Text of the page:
The population of one of the world's rarest leopards has more than doubled in the past eight years, showing that recent conservation efforts are beginning to bear fruit.
At least 57 Amur leopards now exist in Russia's Land of the Leopard National Park, up from just 30 counted in 2007, according the latest census data. An additional eight to 12 of the critically endangered leopards were counted in adjacent areas of China.
"Such a strong rebound in Amur leopard numbers is further proof that even the most critically endangered big cats can recover if we protect their habitat and work together on conservation efforts," said Barney Long, who leads Asian species conservation for World Wildlife Fund in the United States. "There's still a lot of work to be done in order to secure a safe future for the Amur leopard, but these numbers demonstrate that things are moving in the right direction."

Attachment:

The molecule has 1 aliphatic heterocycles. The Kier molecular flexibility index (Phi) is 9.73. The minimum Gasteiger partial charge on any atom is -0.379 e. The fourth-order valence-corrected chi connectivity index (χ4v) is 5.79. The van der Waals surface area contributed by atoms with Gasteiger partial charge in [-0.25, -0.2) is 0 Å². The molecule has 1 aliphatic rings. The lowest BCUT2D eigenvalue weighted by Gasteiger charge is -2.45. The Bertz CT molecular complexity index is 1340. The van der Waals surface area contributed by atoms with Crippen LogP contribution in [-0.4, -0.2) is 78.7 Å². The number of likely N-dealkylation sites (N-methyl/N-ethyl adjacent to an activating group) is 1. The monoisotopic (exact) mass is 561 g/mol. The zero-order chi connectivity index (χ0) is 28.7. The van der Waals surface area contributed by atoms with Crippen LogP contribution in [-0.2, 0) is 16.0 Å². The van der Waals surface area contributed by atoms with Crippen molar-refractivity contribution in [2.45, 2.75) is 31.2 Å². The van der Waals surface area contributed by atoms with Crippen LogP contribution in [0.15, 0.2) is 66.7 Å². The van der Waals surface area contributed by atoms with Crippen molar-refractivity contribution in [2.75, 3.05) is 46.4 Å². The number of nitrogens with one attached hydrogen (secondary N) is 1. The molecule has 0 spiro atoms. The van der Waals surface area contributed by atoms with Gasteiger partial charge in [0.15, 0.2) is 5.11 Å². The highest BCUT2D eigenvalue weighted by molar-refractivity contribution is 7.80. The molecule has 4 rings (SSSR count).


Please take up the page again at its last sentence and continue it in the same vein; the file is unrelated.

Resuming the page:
The census, taken with camera traps spread out over more than 900,000 acres of primary leopard habitat, collected around ten thousand photographs. From there, scientists at WWF and the Russian Academy of Sciences used the images to identify nearly 60 individual animals, judging by the distinctive pattern of spots on the leopards' fur.
The Amur leopard was driven nearly to extinction due to poaching, forest fires, unchecked development and inbreeding, according to the Amur Leopard and Tiger Alliance. With its numbers below 40, an international effort several years ago launched a campaign to boost its protection.
In 2012, authorities created the Land of the Leopard National Park, which encompasses the Amur leopard's known breeding areas. The park extends across nearly 650,000 acres, and is also home to the endangered Amur tiger.
There are also plans to reintroduce Amur leopards to the Lazovsky Nature Reserve in Russia's Far East, an area where leopards disappeared approximately 30 years ago. The plan - drawn up by WWF, the Russian wildlife authorities and the Wildlife Conservation Society - would reintroduce some of the 200 leopards that have been captive bred in zoos across Europe, the United States and countries from the former Soviet Union.
Further out, efforts are underway to connect the populations in Russia and China by creating a Sino-Russian transboundary nature reserve.